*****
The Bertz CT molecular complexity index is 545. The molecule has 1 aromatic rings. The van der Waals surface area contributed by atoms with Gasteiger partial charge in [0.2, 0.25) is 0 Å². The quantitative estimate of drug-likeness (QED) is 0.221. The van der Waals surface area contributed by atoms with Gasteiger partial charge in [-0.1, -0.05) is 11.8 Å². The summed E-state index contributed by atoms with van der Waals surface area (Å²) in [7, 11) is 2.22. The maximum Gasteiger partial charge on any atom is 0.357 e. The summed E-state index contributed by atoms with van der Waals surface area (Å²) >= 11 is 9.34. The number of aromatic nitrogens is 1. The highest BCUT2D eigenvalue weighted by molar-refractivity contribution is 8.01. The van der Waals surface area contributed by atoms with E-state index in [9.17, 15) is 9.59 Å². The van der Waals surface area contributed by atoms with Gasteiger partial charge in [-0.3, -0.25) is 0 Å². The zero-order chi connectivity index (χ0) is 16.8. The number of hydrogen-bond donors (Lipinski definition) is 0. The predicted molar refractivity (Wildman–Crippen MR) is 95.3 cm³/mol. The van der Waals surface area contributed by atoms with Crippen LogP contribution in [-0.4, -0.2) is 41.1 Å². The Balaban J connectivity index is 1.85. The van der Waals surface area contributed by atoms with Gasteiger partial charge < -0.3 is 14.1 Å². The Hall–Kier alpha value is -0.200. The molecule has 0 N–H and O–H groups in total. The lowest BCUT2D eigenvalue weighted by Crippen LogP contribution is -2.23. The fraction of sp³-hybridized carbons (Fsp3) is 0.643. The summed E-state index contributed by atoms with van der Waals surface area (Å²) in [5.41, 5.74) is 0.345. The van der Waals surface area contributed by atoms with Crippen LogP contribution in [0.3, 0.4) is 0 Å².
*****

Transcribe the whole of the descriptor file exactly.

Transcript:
The Bertz CT molecular complexity index is 545. The molecule has 1 aromatic rings. The van der Waals surface area contributed by atoms with Gasteiger partial charge in [0.2, 0.25) is 0 Å². The quantitative estimate of drug-likeness (QED) is 0.221. The van der Waals surface area contributed by atoms with Gasteiger partial charge in [-0.1, -0.05) is 11.8 Å². The summed E-state index contributed by atoms with van der Waals surface area (Å²) in [7, 11) is 2.22. The maximum Gasteiger partial charge on any atom is 0.357 e. The summed E-state index contributed by atoms with van der Waals surface area (Å²) >= 11 is 9.34. The number of aromatic nitrogens is 1. The highest BCUT2D eigenvalue weighted by molar-refractivity contribution is 8.01. The van der Waals surface area contributed by atoms with E-state index in [9.17, 15) is 9.59 Å². The van der Waals surface area contributed by atoms with Gasteiger partial charge in [-0.3, -0.25) is 0 Å². The zero-order chi connectivity index (χ0) is 16.8. The number of hydrogen-bond donors (Lipinski definition) is 0. The predicted molar refractivity (Wildman–Crippen MR) is 95.3 cm³/mol. The van der Waals surface area contributed by atoms with Crippen LogP contribution in [-0.4, -0.2) is 41.1 Å². The Balaban J connectivity index is 1.85. The van der Waals surface area contributed by atoms with Gasteiger partial charge < -0.3 is 14.1 Å². The Hall–Kier alpha value is -0.200. The molecule has 0 N–H and O–H groups in total. The lowest BCUT2D eigenvalue weighted by Crippen LogP contribution is -2.23. The fraction of sp³-hybridized carbons (Fsp3) is 0.643. The summed E-state index contributed by atoms with van der Waals surface area (Å²) in [5.41, 5.74) is 0.345. The van der Waals surface area contributed by atoms with Crippen LogP contribution in [0.3, 0.4) is 0 Å².